Monday, November 10, 2008

A New Defence: Hope in the Holy Spirit

Well, actually, it's not a "new" defence at all, it's nearly 2000 years old. The martyrs used it in ancient Roma. Benedict and Scholastica used it. Basil and Gregory used it. Francis and Dominic and Ignatius used it. Aquinas and Bernard and Bonaventure and Bellarmine used it. Doctors like Teresa and Therese used it. Even Chesterton used it. It's the gift we were given, first on Pentecost Sunday in Jerusalem in those who received the flames in that upper room, but even to us individually, though far less spectacularly.

What gift? The Gift. The Holy Spirit.

What do we face at present? Darkness. Weakness. Doubt. Fear. Hate. Does this sound like the evil villain in some fantasy: the galactic bad guy, or the wicked witch in a fairy tale? Oh, no, it's all too real. We have an enemy, a Fallen and evil Spirit, who was tossed out of heaven, and hasn't ceased to prowl about the world with his minions, seeking souls to wreck.

Have no fear!

The Holy Spirit brings light, brings strength, brings love - and certainty and fortitude and the great power called Wisdom... He is no mere wand-wielding wise old man in a robe, or a fairy-godmother who makes coaches out of pumpkins - He's most real, and most close - He is also called the Paraclete, the Greek tech-legal term which means consoler, comforter, the advocate, the defending councillor Who pleads for us.

One of the best books I have about Him is The Sanctifier by Archbishop Martinez. But maybe you don't have time for that, even though it is not a very large book, and it has nice byte-size chapters. Then let us take up something a bit easier to carry - the hymns for Pentecost, and explore them a little. I will use Father Britt's The Hymns of the Breviary and Missal to start with, and link in whatever else seems suitable. We'll start with Veni, Sancte Spiritus, and see how it goes, bearing in mind that Advent is not all that far off. How suitable it is to ponder the Holy Spirit in preparation will perhaps come to light as we proceed.

Veni, Sancte Spiritus - probably by Pope Innocent III (1161-1216); there are about 40 transslations. This is the liturgical "Sequence" for Pentecost and its octave, and was called "The Golden Sequence" in medieval times. "In the opinion of critics it is justly regarded as one of the greatest masterpieces of sacred Latin poetry." [Britt 160]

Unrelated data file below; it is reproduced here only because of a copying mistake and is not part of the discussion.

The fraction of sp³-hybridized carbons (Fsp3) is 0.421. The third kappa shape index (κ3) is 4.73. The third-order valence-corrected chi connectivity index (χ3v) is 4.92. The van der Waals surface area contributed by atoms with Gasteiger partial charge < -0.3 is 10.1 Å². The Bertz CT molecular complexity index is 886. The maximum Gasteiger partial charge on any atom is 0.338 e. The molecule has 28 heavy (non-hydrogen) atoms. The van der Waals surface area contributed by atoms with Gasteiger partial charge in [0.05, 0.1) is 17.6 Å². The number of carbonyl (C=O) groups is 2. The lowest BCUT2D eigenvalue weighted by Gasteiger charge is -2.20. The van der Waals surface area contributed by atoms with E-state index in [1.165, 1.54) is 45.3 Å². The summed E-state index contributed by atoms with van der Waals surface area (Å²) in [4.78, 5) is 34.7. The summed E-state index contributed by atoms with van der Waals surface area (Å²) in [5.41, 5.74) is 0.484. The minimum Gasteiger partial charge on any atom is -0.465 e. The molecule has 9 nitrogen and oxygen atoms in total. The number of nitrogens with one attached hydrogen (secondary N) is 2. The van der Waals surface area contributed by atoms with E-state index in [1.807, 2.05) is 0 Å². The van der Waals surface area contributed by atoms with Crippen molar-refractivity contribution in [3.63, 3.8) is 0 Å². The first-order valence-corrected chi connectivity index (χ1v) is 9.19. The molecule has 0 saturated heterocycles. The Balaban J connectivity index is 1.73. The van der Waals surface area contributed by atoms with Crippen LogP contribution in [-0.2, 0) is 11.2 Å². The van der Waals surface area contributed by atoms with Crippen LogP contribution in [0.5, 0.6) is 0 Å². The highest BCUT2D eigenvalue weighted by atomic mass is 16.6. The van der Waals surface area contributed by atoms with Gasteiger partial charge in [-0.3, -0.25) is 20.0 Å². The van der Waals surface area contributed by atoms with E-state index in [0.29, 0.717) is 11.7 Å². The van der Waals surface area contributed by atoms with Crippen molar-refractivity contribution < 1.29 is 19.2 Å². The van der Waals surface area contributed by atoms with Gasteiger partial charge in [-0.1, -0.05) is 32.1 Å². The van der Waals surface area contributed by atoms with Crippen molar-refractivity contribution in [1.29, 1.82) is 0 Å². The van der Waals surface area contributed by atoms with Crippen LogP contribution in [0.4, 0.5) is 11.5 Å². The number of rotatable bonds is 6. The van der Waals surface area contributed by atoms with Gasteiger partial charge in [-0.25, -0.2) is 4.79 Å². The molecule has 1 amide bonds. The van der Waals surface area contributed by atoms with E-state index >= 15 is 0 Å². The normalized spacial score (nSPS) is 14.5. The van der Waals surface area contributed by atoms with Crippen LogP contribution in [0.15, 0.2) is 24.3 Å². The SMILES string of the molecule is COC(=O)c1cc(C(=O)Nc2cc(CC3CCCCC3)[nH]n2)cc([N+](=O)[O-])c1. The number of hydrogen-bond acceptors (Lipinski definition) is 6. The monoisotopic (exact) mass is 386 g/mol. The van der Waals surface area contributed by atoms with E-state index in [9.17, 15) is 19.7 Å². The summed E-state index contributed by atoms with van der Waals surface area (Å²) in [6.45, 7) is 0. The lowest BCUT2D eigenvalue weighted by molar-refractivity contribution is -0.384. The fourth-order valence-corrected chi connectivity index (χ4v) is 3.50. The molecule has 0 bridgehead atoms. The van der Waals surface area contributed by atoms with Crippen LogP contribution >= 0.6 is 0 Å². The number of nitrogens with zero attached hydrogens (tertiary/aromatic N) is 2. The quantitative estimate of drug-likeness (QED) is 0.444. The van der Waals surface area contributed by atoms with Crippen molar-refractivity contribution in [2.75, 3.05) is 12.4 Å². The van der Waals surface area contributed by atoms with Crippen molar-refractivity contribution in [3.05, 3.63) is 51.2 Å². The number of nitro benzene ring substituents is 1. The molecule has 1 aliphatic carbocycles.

1. Veni, Sancte Spiritus,
Et emitte coelitus
Lucis tuae radium.
Veni pater pauperum,
Veni dator munerum,
Veni lumen cordium.

Come Holy Spirit,
and send forth from heaven
the ray of Thy light.
Come, Father of the poor,
Come, giver of gifts,
Come, light of hearts. [Britt's translation]
Radium! Now, as a scientist, my heart leaps at the sheer coincidence of a Latin word with an English word, even though far distant is the relation between them. But it may be the hook on which I, like Chesterton, hang my comments.

What is the Latin word radium? A staff or rod. (Yes, so the wizard's wand also appears here! More on this another time; see GKC if you need a starting point.) Yes, more specifically, it is the SPOKE OF A WHEEL. There is a famous inside joke among Chestertonians, taken from GKC's The Ball and the Cross, concerning an apparent lunatic who delights in a certain thing because "it sticks out". Ah HA! That's exactly what a ray is - it is something that sticks out from its source, whether it be the hub of a wheel, a beam (another word for a rod!) of light, or something else - even a radio signal, which radiates from an antenna!